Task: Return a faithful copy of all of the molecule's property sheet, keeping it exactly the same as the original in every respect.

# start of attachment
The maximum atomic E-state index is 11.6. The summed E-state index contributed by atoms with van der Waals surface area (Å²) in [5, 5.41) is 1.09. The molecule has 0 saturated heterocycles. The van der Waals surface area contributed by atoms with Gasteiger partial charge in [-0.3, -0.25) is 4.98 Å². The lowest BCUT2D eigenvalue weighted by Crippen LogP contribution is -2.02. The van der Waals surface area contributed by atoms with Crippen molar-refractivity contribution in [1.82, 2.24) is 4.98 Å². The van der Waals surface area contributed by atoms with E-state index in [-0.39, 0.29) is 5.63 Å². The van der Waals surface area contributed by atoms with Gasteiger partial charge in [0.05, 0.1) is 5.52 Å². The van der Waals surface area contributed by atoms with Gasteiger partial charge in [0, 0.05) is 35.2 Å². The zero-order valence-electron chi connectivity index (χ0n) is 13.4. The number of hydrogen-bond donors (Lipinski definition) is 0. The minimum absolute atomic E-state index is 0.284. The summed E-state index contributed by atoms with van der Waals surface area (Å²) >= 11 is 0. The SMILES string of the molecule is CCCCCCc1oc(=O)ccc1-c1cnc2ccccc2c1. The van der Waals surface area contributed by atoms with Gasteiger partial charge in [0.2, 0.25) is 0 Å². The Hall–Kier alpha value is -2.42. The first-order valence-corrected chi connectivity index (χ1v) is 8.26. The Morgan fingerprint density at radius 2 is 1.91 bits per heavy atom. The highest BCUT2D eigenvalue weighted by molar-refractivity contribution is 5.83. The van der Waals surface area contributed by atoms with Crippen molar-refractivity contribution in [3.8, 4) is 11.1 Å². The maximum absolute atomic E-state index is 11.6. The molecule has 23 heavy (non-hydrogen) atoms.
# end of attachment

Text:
The maximum atomic E-state index is 11.6. The summed E-state index contributed by atoms with van der Waals surface area (Å²) in [5, 5.41) is 1.09. The molecule has 0 saturated heterocycles. The van der Waals surface area contributed by atoms with Gasteiger partial charge in [-0.3, -0.25) is 4.98 Å². The lowest BCUT2D eigenvalue weighted by Crippen LogP contribution is -2.02. The van der Waals surface area contributed by atoms with Crippen molar-refractivity contribution in [1.82, 2.24) is 4.98 Å². The van der Waals surface area contributed by atoms with E-state index in [-0.39, 0.29) is 5.63 Å². The van der Waals surface area contributed by atoms with Gasteiger partial charge in [0.05, 0.1) is 5.52 Å². The van der Waals surface area contributed by atoms with Gasteiger partial charge in [0, 0.05) is 35.2 Å². The zero-order valence-electron chi connectivity index (χ0n) is 13.4. The number of hydrogen-bond donors (Lipinski definition) is 0. The minimum absolute atomic E-state index is 0.284. The summed E-state index contributed by atoms with van der Waals surface area (Å²) >= 11 is 0. The SMILES string of the molecule is CCCCCCc1oc(=O)ccc1-c1cnc2ccccc2c1. The van der Waals surface area contributed by atoms with Gasteiger partial charge in [0.2, 0.25) is 0 Å². The Hall–Kier alpha value is -2.42. The first-order valence-corrected chi connectivity index (χ1v) is 8.26. The Morgan fingerprint density at radius 2 is 1.91 bits per heavy atom. The highest BCUT2D eigenvalue weighted by molar-refractivity contribution is 5.83. The van der Waals surface area contributed by atoms with Crippen molar-refractivity contribution in [3.8, 4) is 11.1 Å². The maximum absolute atomic E-state index is 11.6. The molecule has 23 heavy (non-hydrogen) atoms.